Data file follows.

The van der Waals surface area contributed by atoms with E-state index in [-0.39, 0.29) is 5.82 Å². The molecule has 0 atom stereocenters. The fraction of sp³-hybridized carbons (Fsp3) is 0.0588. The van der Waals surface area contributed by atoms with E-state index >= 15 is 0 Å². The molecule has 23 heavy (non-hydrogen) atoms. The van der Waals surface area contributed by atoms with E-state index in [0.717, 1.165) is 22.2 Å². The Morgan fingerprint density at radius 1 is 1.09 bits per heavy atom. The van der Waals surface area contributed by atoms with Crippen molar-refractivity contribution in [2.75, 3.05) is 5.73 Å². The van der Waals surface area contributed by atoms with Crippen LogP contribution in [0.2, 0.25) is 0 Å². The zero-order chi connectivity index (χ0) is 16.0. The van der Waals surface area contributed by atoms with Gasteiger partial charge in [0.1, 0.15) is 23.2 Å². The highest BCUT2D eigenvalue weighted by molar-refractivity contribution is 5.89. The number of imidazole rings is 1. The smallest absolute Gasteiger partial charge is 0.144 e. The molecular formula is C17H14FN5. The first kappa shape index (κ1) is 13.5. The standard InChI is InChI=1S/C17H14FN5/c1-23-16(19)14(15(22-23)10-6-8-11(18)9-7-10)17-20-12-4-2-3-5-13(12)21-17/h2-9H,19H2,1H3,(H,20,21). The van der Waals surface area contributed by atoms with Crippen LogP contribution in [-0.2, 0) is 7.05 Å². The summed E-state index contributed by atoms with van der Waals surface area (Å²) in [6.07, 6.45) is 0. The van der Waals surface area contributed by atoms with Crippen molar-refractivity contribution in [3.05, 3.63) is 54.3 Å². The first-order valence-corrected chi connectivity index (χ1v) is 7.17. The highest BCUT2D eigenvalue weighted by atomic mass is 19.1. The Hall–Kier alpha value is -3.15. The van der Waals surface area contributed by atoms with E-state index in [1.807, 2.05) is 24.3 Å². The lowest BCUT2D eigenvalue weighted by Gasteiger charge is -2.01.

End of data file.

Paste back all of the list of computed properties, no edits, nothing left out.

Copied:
The van der Waals surface area contributed by atoms with E-state index in [-0.39, 0.29) is 5.82 Å². The molecule has 0 atom stereocenters. The fraction of sp³-hybridized carbons (Fsp3) is 0.0588. The van der Waals surface area contributed by atoms with E-state index >= 15 is 0 Å². The molecule has 23 heavy (non-hydrogen) atoms. The van der Waals surface area contributed by atoms with E-state index in [0.717, 1.165) is 22.2 Å². The Morgan fingerprint density at radius 1 is 1.09 bits per heavy atom. The van der Waals surface area contributed by atoms with Crippen molar-refractivity contribution in [2.75, 3.05) is 5.73 Å². The van der Waals surface area contributed by atoms with Crippen LogP contribution in [0.2, 0.25) is 0 Å². The zero-order chi connectivity index (χ0) is 16.0. The van der Waals surface area contributed by atoms with Gasteiger partial charge in [0.1, 0.15) is 23.2 Å². The highest BCUT2D eigenvalue weighted by molar-refractivity contribution is 5.89. The number of imidazole rings is 1. The smallest absolute Gasteiger partial charge is 0.144 e. The molecular formula is C17H14FN5. The first kappa shape index (κ1) is 13.5. The standard InChI is InChI=1S/C17H14FN5/c1-23-16(19)14(15(22-23)10-6-8-11(18)9-7-10)17-20-12-4-2-3-5-13(12)21-17/h2-9H,19H2,1H3,(H,20,21). The van der Waals surface area contributed by atoms with Crippen LogP contribution in [-0.2, 0) is 7.05 Å². The summed E-state index contributed by atoms with van der Waals surface area (Å²) in [6.07, 6.45) is 0. The van der Waals surface area contributed by atoms with Crippen molar-refractivity contribution in [3.05, 3.63) is 54.3 Å². The first-order valence-corrected chi connectivity index (χ1v) is 7.17. The highest BCUT2D eigenvalue weighted by atomic mass is 19.1. The Hall–Kier alpha value is -3.15. The van der Waals surface area contributed by atoms with E-state index in [1.807, 2.05) is 24.3 Å². The lowest BCUT2D eigenvalue weighted by Gasteiger charge is -2.01.